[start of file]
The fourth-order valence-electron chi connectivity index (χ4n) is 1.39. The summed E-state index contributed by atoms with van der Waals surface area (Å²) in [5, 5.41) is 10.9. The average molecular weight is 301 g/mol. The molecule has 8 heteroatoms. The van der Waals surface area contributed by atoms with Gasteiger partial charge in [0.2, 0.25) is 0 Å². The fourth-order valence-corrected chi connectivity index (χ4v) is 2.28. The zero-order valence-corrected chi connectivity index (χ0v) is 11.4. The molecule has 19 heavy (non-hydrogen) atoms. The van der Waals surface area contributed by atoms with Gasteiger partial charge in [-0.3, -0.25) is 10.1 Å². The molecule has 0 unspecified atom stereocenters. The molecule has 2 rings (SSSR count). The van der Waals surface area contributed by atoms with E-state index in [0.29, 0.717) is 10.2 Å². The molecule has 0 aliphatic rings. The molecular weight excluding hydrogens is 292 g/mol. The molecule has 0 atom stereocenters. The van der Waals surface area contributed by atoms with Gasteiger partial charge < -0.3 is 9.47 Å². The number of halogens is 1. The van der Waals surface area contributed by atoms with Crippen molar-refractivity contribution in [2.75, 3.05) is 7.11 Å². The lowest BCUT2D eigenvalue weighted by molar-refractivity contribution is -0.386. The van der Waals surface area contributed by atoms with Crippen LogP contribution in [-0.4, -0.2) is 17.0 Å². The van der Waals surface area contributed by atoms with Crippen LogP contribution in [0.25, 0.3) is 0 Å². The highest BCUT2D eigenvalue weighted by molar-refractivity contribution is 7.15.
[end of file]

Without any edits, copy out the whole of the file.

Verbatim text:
The fourth-order valence-electron chi connectivity index (χ4n) is 1.39. The summed E-state index contributed by atoms with van der Waals surface area (Å²) in [5, 5.41) is 10.9. The average molecular weight is 301 g/mol. The molecule has 8 heteroatoms. The van der Waals surface area contributed by atoms with Gasteiger partial charge in [0.2, 0.25) is 0 Å². The fourth-order valence-corrected chi connectivity index (χ4v) is 2.28. The zero-order valence-corrected chi connectivity index (χ0v) is 11.4. The molecule has 19 heavy (non-hydrogen) atoms. The van der Waals surface area contributed by atoms with Gasteiger partial charge in [-0.3, -0.25) is 10.1 Å². The molecule has 0 unspecified atom stereocenters. The molecule has 2 rings (SSSR count). The van der Waals surface area contributed by atoms with E-state index in [0.29, 0.717) is 10.2 Å². The molecule has 0 aliphatic rings. The molecular weight excluding hydrogens is 292 g/mol. The molecule has 0 atom stereocenters. The van der Waals surface area contributed by atoms with Gasteiger partial charge < -0.3 is 9.47 Å². The number of halogens is 1. The van der Waals surface area contributed by atoms with Crippen molar-refractivity contribution in [2.75, 3.05) is 7.11 Å². The lowest BCUT2D eigenvalue weighted by molar-refractivity contribution is -0.386. The van der Waals surface area contributed by atoms with Crippen LogP contribution in [-0.4, -0.2) is 17.0 Å². The van der Waals surface area contributed by atoms with Crippen LogP contribution in [0.25, 0.3) is 0 Å². The highest BCUT2D eigenvalue weighted by molar-refractivity contribution is 7.15.